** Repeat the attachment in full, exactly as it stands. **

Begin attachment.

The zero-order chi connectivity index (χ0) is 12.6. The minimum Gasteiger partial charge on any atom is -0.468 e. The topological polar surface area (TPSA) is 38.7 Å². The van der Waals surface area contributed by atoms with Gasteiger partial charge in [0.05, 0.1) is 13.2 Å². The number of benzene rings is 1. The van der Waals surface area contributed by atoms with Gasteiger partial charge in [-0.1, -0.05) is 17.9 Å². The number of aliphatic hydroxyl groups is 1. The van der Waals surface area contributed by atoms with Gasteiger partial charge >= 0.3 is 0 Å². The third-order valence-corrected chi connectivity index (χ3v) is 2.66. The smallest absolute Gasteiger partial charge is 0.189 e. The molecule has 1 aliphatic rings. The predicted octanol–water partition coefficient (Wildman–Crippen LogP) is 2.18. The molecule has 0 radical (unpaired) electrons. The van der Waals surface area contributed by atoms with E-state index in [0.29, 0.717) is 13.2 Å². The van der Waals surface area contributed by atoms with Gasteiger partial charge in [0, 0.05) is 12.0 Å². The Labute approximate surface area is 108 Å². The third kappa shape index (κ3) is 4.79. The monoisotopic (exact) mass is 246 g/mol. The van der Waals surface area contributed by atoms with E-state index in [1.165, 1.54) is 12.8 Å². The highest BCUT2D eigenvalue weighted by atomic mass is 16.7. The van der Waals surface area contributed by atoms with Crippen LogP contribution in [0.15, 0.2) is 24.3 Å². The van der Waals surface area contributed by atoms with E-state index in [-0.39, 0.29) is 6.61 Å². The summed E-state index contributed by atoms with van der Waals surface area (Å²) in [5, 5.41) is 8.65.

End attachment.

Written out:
The zero-order chi connectivity index (χ0) is 12.6. The minimum Gasteiger partial charge on any atom is -0.468 e. The topological polar surface area (TPSA) is 38.7 Å². The van der Waals surface area contributed by atoms with Gasteiger partial charge in [0.05, 0.1) is 13.2 Å². The number of benzene rings is 1. The van der Waals surface area contributed by atoms with Gasteiger partial charge in [-0.1, -0.05) is 17.9 Å². The number of aliphatic hydroxyl groups is 1. The van der Waals surface area contributed by atoms with Gasteiger partial charge >= 0.3 is 0 Å². The third-order valence-corrected chi connectivity index (χ3v) is 2.66. The smallest absolute Gasteiger partial charge is 0.189 e. The molecule has 1 aliphatic rings. The predicted octanol–water partition coefficient (Wildman–Crippen LogP) is 2.18. The molecule has 0 radical (unpaired) electrons. The van der Waals surface area contributed by atoms with E-state index in [0.29, 0.717) is 13.2 Å². The van der Waals surface area contributed by atoms with Gasteiger partial charge in [0, 0.05) is 12.0 Å². The Labute approximate surface area is 108 Å². The third kappa shape index (κ3) is 4.79. The monoisotopic (exact) mass is 246 g/mol. The van der Waals surface area contributed by atoms with E-state index in [1.165, 1.54) is 12.8 Å². The highest BCUT2D eigenvalue weighted by atomic mass is 16.7. The van der Waals surface area contributed by atoms with Crippen LogP contribution in [0.15, 0.2) is 24.3 Å². The van der Waals surface area contributed by atoms with E-state index in [-0.39, 0.29) is 6.61 Å². The summed E-state index contributed by atoms with van der Waals surface area (Å²) in [5, 5.41) is 8.65.